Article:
Chemex – The sexy one

The Chemex is one of the most iconic, classic brewing methods.  When I first saw one I thought , “what a weird name” and “this looks like nothing”!  It grew on me though and now it is one of the brewing methods I would like to pursue.  You just have to look at the elegant lines of the Chemex and the wooden grip to fall in love with it.   I am crazy about the design having the filter holder as part of the eventual decanter.   I read somewhere that it is part of the MOMA permanent design collection.  Not sure what it is, but sound impressive!

kaboompics.com_Fresh morning coffee in the Chemex filter

The Chemex is a method in the pour-over category, unlike the French Press from last week which in the steeping category.  It will produce a very clean crisp coffee due to the thickness of the filter.  It maintains body and balanced floral notes in your coffee.  Her follows one method with one of Stumptown’s famous videos with their take at the end.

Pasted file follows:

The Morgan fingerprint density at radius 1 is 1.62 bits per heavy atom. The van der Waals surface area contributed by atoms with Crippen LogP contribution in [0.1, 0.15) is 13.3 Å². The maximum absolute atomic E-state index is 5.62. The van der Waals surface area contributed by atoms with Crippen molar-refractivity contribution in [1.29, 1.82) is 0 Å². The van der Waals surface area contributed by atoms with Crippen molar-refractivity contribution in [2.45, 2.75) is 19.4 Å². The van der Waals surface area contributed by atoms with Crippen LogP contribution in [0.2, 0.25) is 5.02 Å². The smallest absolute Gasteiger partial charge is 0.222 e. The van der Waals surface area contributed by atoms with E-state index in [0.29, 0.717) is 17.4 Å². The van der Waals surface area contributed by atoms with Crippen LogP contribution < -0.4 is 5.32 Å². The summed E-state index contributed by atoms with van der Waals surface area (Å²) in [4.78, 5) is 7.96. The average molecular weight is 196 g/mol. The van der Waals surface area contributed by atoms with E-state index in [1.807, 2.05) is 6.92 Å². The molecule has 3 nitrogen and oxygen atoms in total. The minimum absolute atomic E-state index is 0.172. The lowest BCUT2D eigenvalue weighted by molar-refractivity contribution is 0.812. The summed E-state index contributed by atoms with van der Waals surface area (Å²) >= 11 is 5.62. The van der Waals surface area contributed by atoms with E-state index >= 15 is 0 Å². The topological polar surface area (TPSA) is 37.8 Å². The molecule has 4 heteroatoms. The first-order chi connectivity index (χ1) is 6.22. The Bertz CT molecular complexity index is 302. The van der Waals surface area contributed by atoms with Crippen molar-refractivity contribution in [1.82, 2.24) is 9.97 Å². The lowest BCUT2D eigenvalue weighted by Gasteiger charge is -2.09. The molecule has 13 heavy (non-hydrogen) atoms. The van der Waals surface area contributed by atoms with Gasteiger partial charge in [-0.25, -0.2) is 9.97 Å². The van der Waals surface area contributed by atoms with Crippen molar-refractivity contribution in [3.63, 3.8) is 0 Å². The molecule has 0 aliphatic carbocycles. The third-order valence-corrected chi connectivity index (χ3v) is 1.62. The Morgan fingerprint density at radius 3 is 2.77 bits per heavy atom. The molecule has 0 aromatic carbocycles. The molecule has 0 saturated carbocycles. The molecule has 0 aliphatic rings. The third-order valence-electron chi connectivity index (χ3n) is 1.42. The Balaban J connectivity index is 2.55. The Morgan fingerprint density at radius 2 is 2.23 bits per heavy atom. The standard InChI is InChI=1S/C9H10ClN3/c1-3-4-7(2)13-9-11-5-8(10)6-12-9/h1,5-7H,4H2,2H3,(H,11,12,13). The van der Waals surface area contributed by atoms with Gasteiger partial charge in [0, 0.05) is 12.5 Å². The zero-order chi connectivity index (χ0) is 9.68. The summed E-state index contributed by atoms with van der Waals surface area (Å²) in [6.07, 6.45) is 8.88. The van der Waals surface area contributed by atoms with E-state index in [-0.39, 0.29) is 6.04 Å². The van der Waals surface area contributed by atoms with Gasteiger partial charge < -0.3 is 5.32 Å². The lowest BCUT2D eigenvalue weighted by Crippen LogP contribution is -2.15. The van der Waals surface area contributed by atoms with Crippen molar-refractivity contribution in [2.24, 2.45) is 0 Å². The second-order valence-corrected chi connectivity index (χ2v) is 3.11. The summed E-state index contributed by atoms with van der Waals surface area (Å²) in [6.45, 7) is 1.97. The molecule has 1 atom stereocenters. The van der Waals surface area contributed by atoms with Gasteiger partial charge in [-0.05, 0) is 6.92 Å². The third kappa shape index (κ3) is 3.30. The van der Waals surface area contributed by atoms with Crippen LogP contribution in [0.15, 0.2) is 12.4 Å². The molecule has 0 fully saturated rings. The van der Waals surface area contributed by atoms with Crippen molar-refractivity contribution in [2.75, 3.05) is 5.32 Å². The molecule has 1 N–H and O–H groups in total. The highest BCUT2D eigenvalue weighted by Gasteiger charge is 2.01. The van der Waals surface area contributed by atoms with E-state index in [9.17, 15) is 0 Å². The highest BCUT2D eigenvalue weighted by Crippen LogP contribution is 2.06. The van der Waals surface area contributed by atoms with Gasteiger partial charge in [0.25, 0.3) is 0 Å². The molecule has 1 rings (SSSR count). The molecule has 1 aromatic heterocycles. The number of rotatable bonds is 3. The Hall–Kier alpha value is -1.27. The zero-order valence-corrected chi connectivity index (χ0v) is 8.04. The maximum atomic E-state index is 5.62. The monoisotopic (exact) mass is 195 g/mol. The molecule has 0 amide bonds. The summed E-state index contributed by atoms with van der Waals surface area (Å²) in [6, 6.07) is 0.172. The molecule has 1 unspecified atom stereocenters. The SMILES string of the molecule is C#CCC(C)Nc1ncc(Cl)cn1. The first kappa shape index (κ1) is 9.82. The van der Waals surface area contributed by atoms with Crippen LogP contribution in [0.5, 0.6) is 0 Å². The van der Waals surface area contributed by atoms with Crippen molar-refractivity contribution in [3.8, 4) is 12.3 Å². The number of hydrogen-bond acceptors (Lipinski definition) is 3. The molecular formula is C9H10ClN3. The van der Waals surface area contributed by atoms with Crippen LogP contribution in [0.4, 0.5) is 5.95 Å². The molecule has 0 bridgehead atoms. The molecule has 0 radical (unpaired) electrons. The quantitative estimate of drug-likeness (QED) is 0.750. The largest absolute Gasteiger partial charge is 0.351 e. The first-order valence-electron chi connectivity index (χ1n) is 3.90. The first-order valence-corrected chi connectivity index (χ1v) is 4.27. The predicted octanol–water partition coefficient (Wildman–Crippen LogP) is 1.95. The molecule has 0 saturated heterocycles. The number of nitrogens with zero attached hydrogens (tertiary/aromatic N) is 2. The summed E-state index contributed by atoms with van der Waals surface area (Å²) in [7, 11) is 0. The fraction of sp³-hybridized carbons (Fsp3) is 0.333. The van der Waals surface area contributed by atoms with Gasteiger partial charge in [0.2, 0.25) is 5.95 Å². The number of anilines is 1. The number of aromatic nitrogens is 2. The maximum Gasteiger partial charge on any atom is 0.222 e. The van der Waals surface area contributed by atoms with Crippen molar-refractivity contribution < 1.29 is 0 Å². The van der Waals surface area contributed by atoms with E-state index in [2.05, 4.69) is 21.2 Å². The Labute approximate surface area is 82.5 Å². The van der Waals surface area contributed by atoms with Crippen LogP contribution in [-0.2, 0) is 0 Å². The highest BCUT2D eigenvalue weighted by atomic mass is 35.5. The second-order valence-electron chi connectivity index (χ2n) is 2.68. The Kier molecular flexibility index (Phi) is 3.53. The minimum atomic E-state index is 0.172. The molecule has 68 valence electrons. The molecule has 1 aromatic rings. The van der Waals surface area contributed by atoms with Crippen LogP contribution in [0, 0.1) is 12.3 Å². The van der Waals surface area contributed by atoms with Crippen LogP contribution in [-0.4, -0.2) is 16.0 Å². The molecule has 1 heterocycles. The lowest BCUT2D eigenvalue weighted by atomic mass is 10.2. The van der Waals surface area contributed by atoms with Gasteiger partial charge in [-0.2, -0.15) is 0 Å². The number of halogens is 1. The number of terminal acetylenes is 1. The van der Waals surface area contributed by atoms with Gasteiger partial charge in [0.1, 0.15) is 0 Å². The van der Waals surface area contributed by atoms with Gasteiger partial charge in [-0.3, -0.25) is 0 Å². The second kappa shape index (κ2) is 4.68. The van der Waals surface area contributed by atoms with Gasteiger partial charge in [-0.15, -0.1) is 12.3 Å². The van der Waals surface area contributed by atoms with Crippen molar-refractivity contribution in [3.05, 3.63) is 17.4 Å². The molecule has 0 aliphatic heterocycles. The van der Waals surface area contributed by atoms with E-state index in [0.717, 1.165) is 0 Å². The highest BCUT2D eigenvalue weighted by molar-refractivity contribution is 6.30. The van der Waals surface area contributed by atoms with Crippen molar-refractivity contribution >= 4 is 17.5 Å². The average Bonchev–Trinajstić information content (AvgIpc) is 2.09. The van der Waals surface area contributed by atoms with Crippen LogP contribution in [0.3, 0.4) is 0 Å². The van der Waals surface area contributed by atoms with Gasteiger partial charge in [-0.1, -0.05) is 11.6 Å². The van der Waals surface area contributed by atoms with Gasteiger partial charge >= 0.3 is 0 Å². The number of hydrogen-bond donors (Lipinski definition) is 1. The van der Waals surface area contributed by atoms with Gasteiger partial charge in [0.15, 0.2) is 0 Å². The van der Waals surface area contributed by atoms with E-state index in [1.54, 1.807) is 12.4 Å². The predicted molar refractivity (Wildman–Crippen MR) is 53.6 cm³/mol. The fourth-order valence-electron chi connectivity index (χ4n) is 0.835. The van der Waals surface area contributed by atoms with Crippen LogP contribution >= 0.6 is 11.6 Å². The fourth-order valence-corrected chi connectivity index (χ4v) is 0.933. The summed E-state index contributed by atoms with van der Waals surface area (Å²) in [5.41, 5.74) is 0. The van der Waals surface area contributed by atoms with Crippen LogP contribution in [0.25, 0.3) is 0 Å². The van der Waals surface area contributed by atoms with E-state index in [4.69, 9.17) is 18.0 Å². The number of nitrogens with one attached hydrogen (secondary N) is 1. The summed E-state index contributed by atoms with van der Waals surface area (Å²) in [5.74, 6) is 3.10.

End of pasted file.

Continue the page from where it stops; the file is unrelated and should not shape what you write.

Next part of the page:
What you need

WhatYouNeed

  1. A eight cup Chemex and filter.  You can buy one for around R630-R900 ( $41.32  on Amazon)
  2. Coffee beans. Ideally, you should grind it yourself, but if you do not have a grinder, purchase a coarse ground to the texture of Kosher salt.
  3. A grinder.  A decent burr grinder will do, but not the whirly blade type grinder please.  If not, see point two.
  4. Water.  Filtered water since anything else could affect the taste.
  5. Timer.  I know I am walking a thin line here with the hard core coffee crowd, but since it’s not a science class, I am sure after timing things once or twice you won’t need it any more.